With a 12-0 win over Dade County in the first round of the playoffs last Friday, Kendrick ended years of playoff futility. Not since 1995 had the Cherokees tasted victory in the postseason. The win was a major step in the right direction for the program, coach Jerry Dukes said.But not the final step. Not even close to the final step.
“It’s good to have gotten over that first hump, sure,” he said. “The thing now is to try and take that next step. We don’t want this to just be our first time into the second round. We want to get in and surprise some folks.”
And what a surprise it would be.
Kendrick draws in the second round Lovett, considered by many to be Class AA’s top team. Already this season, the Lions (10-1) have scored victories against Woodward Academy (9-2), Blessed Trinity (8-3), Marist (9-2), St. Pius X (8-3) and Greater Atlanta Christian (10-1). Its only loss came by three points in overtime against Washington County (10-0).
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It may be the most impressive resume of any team in the classification, so Dukes understands if others may be a little skeptical. Just don’t count his team among that group.
“Our kids believe in each other,” he said. “That’s all that matters. They can only put 11 guys on the field at one time just like us. I’ll put our 11 against their 11 anytime.”
He trusts his guys because of their commitment to fundamental football, something that has been a focus all season long. “Blocking and tackling” has been Dukes’ mantra, a simple yet effective approach for a progressing team.
“What we did well (last week) was what we’ve worked on all year,” Dukes said. “Blocking and tackling. That’s what we’ve said all year. That’s still what we’re working on this week. We have to play sound fundamental football against a good team like this.”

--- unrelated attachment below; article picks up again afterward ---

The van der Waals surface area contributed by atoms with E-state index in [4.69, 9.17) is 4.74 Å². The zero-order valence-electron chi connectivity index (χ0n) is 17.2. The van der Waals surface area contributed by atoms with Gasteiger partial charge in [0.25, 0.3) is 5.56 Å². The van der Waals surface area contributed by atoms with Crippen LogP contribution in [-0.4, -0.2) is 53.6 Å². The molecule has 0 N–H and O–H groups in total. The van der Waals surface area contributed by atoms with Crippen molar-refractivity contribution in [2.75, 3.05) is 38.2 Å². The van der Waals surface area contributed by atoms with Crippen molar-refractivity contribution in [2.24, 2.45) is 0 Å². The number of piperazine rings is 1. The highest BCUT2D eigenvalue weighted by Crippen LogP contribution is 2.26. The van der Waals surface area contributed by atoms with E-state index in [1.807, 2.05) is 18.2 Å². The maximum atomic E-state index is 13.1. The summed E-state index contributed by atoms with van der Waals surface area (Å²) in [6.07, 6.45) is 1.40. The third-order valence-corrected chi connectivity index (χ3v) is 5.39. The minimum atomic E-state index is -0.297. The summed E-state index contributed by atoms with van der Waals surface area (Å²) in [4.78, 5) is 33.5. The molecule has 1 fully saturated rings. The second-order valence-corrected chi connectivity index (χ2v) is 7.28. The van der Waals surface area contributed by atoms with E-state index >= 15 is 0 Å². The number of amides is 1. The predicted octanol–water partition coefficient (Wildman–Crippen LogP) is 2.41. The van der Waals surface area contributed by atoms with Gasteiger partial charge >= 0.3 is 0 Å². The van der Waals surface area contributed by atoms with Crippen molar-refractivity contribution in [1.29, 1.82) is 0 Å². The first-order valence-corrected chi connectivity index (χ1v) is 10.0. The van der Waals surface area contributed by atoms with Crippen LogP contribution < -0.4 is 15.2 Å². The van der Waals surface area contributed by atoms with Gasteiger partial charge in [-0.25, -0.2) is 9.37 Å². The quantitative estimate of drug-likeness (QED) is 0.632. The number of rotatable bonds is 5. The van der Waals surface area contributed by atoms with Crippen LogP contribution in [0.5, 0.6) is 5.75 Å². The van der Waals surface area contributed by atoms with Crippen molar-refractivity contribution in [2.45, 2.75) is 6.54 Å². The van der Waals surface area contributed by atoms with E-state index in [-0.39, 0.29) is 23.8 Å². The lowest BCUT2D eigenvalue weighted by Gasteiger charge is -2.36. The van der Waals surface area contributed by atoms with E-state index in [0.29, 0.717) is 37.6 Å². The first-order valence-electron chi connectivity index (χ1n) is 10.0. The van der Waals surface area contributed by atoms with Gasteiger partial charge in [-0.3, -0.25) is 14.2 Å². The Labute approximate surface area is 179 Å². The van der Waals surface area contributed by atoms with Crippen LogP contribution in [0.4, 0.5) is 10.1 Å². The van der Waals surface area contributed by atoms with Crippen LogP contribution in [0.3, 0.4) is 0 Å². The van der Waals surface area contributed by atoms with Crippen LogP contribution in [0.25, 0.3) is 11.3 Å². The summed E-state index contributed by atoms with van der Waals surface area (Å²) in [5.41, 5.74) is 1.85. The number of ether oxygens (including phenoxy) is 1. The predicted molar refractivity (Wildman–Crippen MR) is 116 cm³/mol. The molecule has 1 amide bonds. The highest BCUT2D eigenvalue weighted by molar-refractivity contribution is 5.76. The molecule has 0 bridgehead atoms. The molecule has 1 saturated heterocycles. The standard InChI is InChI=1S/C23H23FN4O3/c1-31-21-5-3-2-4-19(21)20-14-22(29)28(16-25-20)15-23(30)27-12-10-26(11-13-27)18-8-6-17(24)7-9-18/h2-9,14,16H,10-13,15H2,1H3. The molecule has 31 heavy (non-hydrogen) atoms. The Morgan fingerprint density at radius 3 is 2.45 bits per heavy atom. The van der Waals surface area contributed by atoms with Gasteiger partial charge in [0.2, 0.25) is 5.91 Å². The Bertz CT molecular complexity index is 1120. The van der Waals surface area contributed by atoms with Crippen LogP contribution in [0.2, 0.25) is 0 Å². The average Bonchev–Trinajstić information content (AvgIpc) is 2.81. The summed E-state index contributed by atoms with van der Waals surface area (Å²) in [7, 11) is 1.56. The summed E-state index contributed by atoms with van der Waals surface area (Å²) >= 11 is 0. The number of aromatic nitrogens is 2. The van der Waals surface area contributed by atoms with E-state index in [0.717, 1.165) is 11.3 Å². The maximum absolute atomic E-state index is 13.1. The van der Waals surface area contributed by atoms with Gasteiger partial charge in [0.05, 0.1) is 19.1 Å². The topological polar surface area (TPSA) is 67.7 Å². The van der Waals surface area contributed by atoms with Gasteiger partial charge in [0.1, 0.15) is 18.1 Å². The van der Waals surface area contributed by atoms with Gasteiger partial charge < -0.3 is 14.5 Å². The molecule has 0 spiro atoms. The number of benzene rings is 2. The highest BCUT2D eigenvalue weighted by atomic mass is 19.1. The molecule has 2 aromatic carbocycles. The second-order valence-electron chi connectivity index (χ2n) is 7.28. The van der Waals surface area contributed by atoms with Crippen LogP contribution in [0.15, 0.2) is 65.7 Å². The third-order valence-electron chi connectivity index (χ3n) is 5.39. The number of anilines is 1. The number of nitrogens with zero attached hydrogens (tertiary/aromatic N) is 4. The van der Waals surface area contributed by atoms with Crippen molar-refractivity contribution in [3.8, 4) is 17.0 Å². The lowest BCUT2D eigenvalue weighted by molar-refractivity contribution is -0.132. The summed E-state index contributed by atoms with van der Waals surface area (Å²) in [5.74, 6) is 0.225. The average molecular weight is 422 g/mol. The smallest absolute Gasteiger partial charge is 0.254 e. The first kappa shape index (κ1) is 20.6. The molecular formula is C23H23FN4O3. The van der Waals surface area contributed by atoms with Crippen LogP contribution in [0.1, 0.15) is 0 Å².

Linebacker Marvin Lewis smiled when he was asked what it would take to compete with Lovett on Friday.
“Fundamental defense,” he said. “Blocking and tackling.”
Dukes’ message has clearly gotten across to the Cherokees.
Now, despite the obvious difficulty of the task in front of them, the Cherokees hope they can send another message. After a 2-4 start, they have won five in a row and have their most wins since 1995. They’re not even close to being ready to call it a season.
If they lose, few around the state will bat an eye. As previously state, Lovett has already cemented itself among the shortlist of contenders for this year’s Class AA state title.
But if Kendrick could match up with them on the field, find some success and maybe, just maybe, give itself a chance in the fourth quarter, it would catch the attention of a lot of people around the state.
“People don’t believe we can get on the field and play with them,” Dukes said. “We believe, though. We’re motivated to make some other folks believe, too.”
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